# how can i prove a string does not contain a number ?

• 04-07-2004
blue_gene
how can i prove a string does not contain a number ?
how can i prove a string does not contain a number ?

for example,

string s1="1-23" // there is a negative sign inside....so s1 does not hold number

string s2 = "12 " // this also does not contain a number as ther is a space at last

string s3 = "123"; // this holds a number

for this example string s1,s2 does not contain a number but string s3 contain a number (i.e 123).

how can i prove ?

atoi() function wont be helpful in this case bcoz they dont care delimeters.

however how can solve this ?
• 04-07-2004
One way is char by char parsing of the string to be sure it has only what you want, where it is legal. Use of isdigit(), isalpha(), isalphanum() is quite helpful in writing this sort of function.
• 04-07-2004
hk_mp5kpdw
Using STL's count_if function in combination with isdigit to count how many non-digit characters there are (also some help from the not1 and ptr_fun function adapters):

Code:

```#include <string> #include <algorithm> #include <functional> #include <cctype> using namespace std; ... string str1 = "1-23"; string str2 = "12 "; string str3 = "123"; cout << "\"" << str1; if( count_if( str1.begin(), str1.end(), not1(ptr_fun(isdigit)) ) )     cout << "\" is not a number." << endl; else cout << "\" is a number." << endl; cout << "\"" << str2; if( count_if( str2.begin(), str2.end(), not1(ptr_fun(isdigit)) ) )     cout << "\" is not a number." << endl; else cout << "\" is a number." << endl; cout << "\"" << str3; if( count_if( str3.begin(), str3.end(), not1(ptr_fun(isdigit)) ) )     cout << "\" is not a number." << endl; else cout << "\" is a number." << endl;```
Should output:
Code:

```"1-23" is not a number. "12 " is not a number. "123" is a number.```
• 04-07-2004
Prelude
>Using STL's count_if function in combination with isdigit
"-123" is a number though. You would have to use something a little more selective than isdigit, but in this case count_if would really make things harder than a handrolled loop:
Code:

```bool isnumber ( string s ) {   if ( !isdigit ( s[0] ) && s[0] != '+' && s[0] != '-' )     return false;   for ( string::size_type i = 1; i < s.size(); i++ ) {     if ( !isdigit ( s[i] ) )       return false;   }   return true; }```
This way more detailed checking can be added without great difficulty.
• 04-07-2004
blue_gene
hi prelude, i feel your code will work but i am in trouble syntactically.i am not able to grasp it.

question 1.
you have written......

string::size_type i .....what is the meaning of size_type ? . i would have been happier if you wrote int i as you are inside a for loop.

you are using scope resolution operator here also .
probabily you have some reason to write this way. will you explain plz ? why you are not writing simply int i . in fact if i use int i it will not work.

question 2.> does size() is a member function of the string class? well, my MSDN library is not showing that type thing.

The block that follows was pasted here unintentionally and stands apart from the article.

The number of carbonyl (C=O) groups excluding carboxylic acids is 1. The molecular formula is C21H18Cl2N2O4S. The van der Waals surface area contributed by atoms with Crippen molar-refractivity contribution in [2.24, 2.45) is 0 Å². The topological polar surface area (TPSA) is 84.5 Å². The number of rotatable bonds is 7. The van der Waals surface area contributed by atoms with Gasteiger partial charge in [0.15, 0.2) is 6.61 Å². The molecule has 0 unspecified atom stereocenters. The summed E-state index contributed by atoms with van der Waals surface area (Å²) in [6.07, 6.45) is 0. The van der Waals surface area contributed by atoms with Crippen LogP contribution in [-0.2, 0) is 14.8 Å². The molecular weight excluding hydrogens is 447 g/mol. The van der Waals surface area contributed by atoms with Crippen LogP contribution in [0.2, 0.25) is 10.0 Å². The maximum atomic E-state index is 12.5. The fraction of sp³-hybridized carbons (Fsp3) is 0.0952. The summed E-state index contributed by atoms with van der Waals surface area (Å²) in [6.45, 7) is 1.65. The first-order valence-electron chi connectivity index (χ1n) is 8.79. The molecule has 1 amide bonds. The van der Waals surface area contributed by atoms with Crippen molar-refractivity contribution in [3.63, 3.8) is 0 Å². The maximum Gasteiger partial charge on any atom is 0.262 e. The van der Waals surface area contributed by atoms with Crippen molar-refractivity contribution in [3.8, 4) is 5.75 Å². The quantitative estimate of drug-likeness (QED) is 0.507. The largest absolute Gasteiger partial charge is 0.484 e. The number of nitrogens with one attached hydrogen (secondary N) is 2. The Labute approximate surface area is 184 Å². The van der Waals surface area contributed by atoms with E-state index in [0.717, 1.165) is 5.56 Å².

probabily you want to calculate the length of the string. so why not s.length() instead of s.size() ?

will you explain why my recomendation (i.e int i & s.length() )will not work ?

my problem lies the way you have written.

thanks
• 04-07-2004
skorman00
instead of using the STL, I would test each character's ascii value.

if the character >= '0' && the character <= '9' then you have a number. If you don't like doing character comparisons, I beleve the ascii value of 0 is 55.
• 04-07-2004
jverkoey
probably the most efficient way to do this would be to incorporate the char-by-char ascii value test, and also test if the first char is a '-' sign, so you can read in negative numbers, also.

Also, you could check to see if there is a '.' in the input, allowing you to have floating-point numbers, but make sure there's only ONE decimal :)
• 04-07-2004
Prelude
>if the character >= '0' && the character <= '9' then you have a number.
Which is easier to understand at a glance?
Code:

`if ( isdigit ( c ) )`
Code:

`if ( c >= '0' && c <= '9' )`
>If you don't like doing character comparisons, I beleve the ascii value of 0 is 55.
If you prefer to use ASCII codes instead of more portable character comparisons, you've got issues.

>what is the meaning of size_type ?
Usually size_t, but you can't be sure because the actual representation is dependent on the implementation of string. size_type is a portable type that will always work for indexing a string.

>i would have been happier if you wrote int i as you are inside a for loop
Your compiler wouldn't. Chances are good that you would get a signed/unsigned comparison warning because the size member function of string returns size_type, which is unsigned.

>probabily you have some reason to write this way.
I do indeed. size_type is defined inside of string, so you need to use the scope resolution operator to gain access to the name.

>why you are not writing simply int i
Because string::size_type is more correct.

>in fact if i use int i it will not work
It will work, you'll just get warnings.

>size() is a member function of the string class?
Yes.

>my MSDN library is not showing that type thing.
Get a real C++ reference then.

>so why not s.length() instead of s.size() ?
Because length returns size(). The two are equivalent, but common usage favors size().

>will you explain why my recomendation (i.e int i & s.length() )will not work ?
Define "will not work". I wrote code that was idiomatic and portable. Your way will work, so if you like it better then I'm not stopping you. Some people would prefer to use iterators instead of indices:
Code:

```for ( string::iterator i = s.begin(); i != s.end(); i++ ) {   if ( !isdigit ( *i ) )     return false; }```
There are often several correct ways to do something. If one method bothers you then you can use another.